So what factors should you consider in choosing a career?
My advice will be very brief.
You should consider a career for which you are suited in terms of your personality, attitude and aptitude.
Different careers, or jobs, call for specific personality types. If, for instance, you are an introvert who likes to keep to yourself, you would make a very poor television or radio broadcaster. The job of a television or radio broadcaster requires an outgoing personality and a flair for good interpersonal communication skills.
Certain attitudes will disqualify you from certain jobs. If you are the kind of person who regards certain sections of society as inferior, you are unlikely to make a good social worker.
To work as an accountant you need to have a flair for numbers.
There are educational institutions that administer psychological tests which determine an individual’s particular aptitude in life. These tests are quite useful in indicating what kind of career you are most suited for. The tendency by most people to go for well-paying careers despite being unsuitable for them is a cause of undesirable social outcomes.
People who get into jobs for which they are not suited are not only a menace to themselves but to society as well. One wouldn’t be far from the truth in concluding that the many uncaring and sadistic nurses and teachers are so common in our Zambian hospitals and schools, respectively, are a case of a mismatch between the person and the job.
Something else that I consider as important as being suited to ones career is doing a job that you love and enjoy. What is the point of choosing a career or job that you loathe? Is the money motive more important to you than your happiness and peace of mind?
You may find a three-point checklist that was presented at a seminar on careers that I attended some years back useful in helping you to choose your career. According to this checklist, there are three things that you should consider, namely, your interests, your skills, and your values.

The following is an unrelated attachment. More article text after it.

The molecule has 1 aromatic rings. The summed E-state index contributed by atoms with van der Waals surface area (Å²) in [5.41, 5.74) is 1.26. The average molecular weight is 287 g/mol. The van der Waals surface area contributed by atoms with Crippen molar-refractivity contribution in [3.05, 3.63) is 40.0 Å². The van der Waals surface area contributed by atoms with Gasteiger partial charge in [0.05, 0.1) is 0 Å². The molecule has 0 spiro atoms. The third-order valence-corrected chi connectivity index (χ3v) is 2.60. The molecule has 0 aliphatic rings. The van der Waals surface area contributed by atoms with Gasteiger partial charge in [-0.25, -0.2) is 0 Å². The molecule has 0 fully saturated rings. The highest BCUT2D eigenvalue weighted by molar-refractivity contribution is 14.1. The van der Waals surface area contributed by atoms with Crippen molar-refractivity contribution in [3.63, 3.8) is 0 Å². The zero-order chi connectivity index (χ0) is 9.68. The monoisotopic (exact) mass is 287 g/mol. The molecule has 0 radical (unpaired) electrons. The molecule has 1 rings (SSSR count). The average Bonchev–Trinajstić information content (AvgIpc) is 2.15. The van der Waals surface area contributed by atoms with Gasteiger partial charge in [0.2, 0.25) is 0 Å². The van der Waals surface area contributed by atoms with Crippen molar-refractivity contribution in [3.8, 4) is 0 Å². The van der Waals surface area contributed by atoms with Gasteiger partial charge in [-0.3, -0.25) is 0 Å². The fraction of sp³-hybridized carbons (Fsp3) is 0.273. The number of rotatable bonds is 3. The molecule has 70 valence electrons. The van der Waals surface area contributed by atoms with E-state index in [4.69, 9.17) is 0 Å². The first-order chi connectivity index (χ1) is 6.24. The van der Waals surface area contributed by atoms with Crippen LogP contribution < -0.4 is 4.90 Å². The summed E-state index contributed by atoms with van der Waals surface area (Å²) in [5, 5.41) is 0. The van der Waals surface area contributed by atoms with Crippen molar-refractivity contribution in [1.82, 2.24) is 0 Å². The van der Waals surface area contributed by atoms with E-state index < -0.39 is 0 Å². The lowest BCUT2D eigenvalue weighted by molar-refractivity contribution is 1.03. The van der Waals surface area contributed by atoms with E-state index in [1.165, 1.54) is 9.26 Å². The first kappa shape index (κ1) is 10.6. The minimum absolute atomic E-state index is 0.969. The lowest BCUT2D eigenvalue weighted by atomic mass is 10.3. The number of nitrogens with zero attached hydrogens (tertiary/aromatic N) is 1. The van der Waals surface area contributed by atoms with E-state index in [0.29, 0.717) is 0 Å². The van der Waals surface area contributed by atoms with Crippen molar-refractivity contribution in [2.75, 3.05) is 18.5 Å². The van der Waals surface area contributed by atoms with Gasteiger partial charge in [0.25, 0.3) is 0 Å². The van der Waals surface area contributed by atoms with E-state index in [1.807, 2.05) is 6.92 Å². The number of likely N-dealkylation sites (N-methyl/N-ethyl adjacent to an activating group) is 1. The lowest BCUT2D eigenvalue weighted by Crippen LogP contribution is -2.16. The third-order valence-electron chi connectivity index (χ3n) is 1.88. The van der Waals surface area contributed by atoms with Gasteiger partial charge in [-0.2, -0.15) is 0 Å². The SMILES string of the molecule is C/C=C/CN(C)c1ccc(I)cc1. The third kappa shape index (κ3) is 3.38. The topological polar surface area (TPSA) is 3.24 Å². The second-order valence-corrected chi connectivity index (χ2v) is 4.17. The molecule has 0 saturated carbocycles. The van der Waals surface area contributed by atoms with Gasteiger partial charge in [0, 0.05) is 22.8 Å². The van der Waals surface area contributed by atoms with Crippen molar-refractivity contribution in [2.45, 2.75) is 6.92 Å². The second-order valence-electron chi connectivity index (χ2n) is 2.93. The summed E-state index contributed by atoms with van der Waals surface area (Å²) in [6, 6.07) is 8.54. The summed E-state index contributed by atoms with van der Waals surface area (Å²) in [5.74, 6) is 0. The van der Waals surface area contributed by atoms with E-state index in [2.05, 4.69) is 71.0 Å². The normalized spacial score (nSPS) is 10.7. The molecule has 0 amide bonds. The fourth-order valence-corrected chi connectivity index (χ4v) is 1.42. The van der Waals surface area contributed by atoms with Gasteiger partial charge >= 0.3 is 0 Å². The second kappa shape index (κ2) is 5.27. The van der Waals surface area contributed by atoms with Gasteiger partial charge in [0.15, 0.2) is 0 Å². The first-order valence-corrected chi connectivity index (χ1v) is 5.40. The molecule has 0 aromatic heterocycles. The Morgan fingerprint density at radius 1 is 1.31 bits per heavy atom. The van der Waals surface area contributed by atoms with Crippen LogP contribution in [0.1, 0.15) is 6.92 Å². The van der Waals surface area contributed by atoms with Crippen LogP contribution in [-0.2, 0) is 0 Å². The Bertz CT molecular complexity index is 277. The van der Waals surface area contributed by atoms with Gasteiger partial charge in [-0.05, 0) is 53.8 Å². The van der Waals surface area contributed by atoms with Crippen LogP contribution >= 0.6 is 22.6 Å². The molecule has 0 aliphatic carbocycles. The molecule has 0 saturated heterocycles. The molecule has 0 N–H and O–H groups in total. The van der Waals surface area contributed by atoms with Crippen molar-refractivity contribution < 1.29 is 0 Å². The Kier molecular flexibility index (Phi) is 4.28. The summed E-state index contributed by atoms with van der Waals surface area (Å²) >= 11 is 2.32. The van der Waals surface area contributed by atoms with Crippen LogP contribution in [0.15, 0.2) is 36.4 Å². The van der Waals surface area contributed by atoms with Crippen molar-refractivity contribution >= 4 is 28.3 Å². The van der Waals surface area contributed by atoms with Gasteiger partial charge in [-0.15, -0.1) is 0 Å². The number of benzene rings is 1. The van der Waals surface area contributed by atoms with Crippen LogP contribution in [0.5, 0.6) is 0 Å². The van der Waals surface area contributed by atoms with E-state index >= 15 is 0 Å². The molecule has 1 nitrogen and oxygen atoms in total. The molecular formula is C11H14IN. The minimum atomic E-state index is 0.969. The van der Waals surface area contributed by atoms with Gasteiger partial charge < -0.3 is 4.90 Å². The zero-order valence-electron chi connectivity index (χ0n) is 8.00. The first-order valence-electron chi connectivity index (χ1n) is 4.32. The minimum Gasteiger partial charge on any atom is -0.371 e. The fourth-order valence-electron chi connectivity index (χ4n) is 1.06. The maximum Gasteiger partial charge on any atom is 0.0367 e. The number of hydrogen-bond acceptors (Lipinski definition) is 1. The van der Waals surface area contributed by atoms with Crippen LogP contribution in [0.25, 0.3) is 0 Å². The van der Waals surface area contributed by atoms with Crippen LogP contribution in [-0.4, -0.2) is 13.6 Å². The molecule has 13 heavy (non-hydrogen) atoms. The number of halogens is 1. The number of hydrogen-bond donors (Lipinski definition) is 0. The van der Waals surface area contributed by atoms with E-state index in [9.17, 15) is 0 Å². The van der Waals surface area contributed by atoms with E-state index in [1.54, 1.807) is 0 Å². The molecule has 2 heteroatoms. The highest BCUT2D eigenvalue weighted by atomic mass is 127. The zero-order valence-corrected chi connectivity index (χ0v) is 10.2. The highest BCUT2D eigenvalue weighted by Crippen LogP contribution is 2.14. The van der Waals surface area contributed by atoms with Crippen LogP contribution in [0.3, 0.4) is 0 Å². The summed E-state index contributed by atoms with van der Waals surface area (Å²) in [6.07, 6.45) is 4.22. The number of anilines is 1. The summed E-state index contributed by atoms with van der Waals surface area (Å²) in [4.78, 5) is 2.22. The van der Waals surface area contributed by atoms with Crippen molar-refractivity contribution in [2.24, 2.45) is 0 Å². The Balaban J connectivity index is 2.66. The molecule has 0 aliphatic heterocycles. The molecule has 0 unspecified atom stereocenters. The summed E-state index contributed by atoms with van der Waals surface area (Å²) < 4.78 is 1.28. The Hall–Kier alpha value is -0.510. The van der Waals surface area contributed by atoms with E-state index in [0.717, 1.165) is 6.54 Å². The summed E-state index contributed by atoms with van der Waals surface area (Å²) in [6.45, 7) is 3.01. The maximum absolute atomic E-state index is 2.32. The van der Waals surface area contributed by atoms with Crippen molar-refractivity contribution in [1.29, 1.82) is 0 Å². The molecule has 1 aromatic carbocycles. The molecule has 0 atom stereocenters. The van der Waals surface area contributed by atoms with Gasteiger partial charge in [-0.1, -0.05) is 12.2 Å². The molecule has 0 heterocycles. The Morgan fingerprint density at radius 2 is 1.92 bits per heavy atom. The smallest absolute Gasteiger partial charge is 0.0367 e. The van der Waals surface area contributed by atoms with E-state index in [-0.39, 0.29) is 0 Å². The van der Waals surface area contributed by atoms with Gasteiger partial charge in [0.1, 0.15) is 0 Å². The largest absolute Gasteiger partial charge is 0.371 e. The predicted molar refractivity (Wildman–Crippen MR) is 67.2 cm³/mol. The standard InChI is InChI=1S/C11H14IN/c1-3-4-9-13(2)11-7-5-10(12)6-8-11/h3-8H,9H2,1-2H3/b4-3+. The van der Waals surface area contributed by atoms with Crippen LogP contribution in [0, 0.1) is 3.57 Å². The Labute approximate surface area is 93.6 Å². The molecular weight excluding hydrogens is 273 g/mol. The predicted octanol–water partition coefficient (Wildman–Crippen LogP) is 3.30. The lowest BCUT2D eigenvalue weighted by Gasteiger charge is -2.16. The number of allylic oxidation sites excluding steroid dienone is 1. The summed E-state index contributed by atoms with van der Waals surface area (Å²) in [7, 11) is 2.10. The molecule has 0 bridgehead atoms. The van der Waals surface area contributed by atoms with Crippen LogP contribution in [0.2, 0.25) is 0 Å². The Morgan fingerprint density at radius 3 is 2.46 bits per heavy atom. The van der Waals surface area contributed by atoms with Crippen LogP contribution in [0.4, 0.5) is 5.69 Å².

Your interests could include playing music, playing tennis, taking part in politics, travelling, writing, and camping.
Your skills could include public speaking skills, computing skills, project administration skills, writing skills, leadership skills and teaching skills.
Your values could include family ties, a good education for your children, morality, friendship, health, and happiness.
You should choose a career that will not conflict with your interests and values, and one which will give you an opportunity to utilize your skills.
You may be wondering what I have to say about the role of an individual’s parents in choosing his or her career.
Parents have a very critical role to play in counseling their children in the area of career choice. For one, other than yourself, they are probably the people who know you better than any other person. They can supplement your knowledge of yourself by pointing out the blind spots in your self-knowledge.
Is there any merit in the old belief that certain families possess attributes that make their members suited to particular skill? My personal experience is that there is.
I come from a family of excellent teachers. My father and two of his brothers were primary school teachers. His two brothers rose to very high positions in their field.
A number of my cousins became teachers and turned out to be excellent teachers. One or two of them attained the highest academic qualifications in the field.
The last thing I wanted to be in life was a teacher. Somehow through no initiative of mine, I found myself in a teacher training college. In time I was able to rise to high positions of teaching-related work in industry.
One of my two brothers and my only sister also became teachers, a job that they seemed to enjoy while they did it. I once heard my brother Kingstone, who chose the career of a medical doctor, express a desire for a teaching role within his area of specialization.
Maybe it has to do with becoming familiar with the demands and requirements of a particular job through close interaction with people doing that job, and not necessarily a case of heredity, as some people would have us believe.
Whatever method you decide to use to identify your future career, it is important that you think about some of the issues highlighted above to avoid getting into a job that will only cause you stress and much unhappiness.